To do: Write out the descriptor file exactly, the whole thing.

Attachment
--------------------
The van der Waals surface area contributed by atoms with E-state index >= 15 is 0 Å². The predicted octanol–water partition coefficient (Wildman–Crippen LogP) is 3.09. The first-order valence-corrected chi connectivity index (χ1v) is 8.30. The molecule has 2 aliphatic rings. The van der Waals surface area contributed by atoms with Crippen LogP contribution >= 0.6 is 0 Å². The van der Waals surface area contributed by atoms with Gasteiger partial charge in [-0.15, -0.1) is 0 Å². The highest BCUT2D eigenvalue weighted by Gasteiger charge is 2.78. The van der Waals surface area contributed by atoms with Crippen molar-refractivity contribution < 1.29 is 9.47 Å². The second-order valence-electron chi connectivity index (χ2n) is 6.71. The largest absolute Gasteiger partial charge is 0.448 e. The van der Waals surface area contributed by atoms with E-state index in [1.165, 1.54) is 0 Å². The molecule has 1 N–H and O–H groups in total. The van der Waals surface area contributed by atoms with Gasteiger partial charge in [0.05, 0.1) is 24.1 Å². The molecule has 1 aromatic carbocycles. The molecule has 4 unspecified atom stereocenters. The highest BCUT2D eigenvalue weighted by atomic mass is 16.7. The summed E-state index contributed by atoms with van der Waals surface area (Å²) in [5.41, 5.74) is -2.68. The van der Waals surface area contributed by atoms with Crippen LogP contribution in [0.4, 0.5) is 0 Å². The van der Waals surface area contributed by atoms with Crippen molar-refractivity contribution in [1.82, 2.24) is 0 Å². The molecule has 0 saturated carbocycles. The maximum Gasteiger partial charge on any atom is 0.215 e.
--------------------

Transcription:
The van der Waals surface area contributed by atoms with E-state index >= 15 is 0 Å². The predicted octanol–water partition coefficient (Wildman–Crippen LogP) is 3.09. The first-order valence-corrected chi connectivity index (χ1v) is 8.30. The molecule has 2 aliphatic rings. The van der Waals surface area contributed by atoms with Crippen LogP contribution >= 0.6 is 0 Å². The van der Waals surface area contributed by atoms with Gasteiger partial charge in [-0.15, -0.1) is 0 Å². The highest BCUT2D eigenvalue weighted by Gasteiger charge is 2.78. The van der Waals surface area contributed by atoms with Crippen molar-refractivity contribution < 1.29 is 9.47 Å². The second-order valence-electron chi connectivity index (χ2n) is 6.71. The largest absolute Gasteiger partial charge is 0.448 e. The van der Waals surface area contributed by atoms with E-state index in [1.165, 1.54) is 0 Å². The molecule has 1 N–H and O–H groups in total. The van der Waals surface area contributed by atoms with Gasteiger partial charge in [0.05, 0.1) is 24.1 Å². The molecule has 1 aromatic carbocycles. The molecule has 4 unspecified atom stereocenters. The highest BCUT2D eigenvalue weighted by atomic mass is 16.7. The summed E-state index contributed by atoms with van der Waals surface area (Å²) in [5.41, 5.74) is -2.68. The van der Waals surface area contributed by atoms with Crippen LogP contribution in [0.4, 0.5) is 0 Å². The van der Waals surface area contributed by atoms with Crippen molar-refractivity contribution in [1.82, 2.24) is 0 Å². The molecule has 0 saturated carbocycles. The maximum Gasteiger partial charge on any atom is 0.215 e.